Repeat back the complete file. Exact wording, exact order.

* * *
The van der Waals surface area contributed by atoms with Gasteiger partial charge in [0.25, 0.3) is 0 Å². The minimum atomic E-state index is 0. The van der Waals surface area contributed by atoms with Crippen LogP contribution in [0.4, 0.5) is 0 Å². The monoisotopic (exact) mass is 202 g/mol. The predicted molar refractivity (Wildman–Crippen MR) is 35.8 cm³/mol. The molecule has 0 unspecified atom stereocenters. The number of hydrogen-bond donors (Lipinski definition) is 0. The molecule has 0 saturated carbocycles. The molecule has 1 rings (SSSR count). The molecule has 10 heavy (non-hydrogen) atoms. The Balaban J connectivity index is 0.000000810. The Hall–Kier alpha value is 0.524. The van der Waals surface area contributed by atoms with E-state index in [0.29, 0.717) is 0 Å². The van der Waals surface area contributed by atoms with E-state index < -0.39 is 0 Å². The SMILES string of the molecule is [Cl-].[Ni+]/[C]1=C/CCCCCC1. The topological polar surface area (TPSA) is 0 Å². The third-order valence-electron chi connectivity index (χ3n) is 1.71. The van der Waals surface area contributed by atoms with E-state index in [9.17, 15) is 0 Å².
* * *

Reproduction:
The van der Waals surface area contributed by atoms with Gasteiger partial charge in [0.25, 0.3) is 0 Å². The minimum atomic E-state index is 0. The van der Waals surface area contributed by atoms with Crippen LogP contribution in [0.4, 0.5) is 0 Å². The monoisotopic (exact) mass is 202 g/mol. The predicted molar refractivity (Wildman–Crippen MR) is 35.8 cm³/mol. The molecule has 0 unspecified atom stereocenters. The number of hydrogen-bond donors (Lipinski definition) is 0. The molecule has 0 saturated carbocycles. The molecule has 1 rings (SSSR count). The molecule has 10 heavy (non-hydrogen) atoms. The Balaban J connectivity index is 0.000000810. The Hall–Kier alpha value is 0.524. The van der Waals surface area contributed by atoms with E-state index in [0.29, 0.717) is 0 Å². The van der Waals surface area contributed by atoms with E-state index < -0.39 is 0 Å². The SMILES string of the molecule is [Cl-].[Ni+]/[C]1=C/CCCCCC1. The topological polar surface area (TPSA) is 0 Å². The third-order valence-electron chi connectivity index (χ3n) is 1.71. The van der Waals surface area contributed by atoms with E-state index in [9.17, 15) is 0 Å².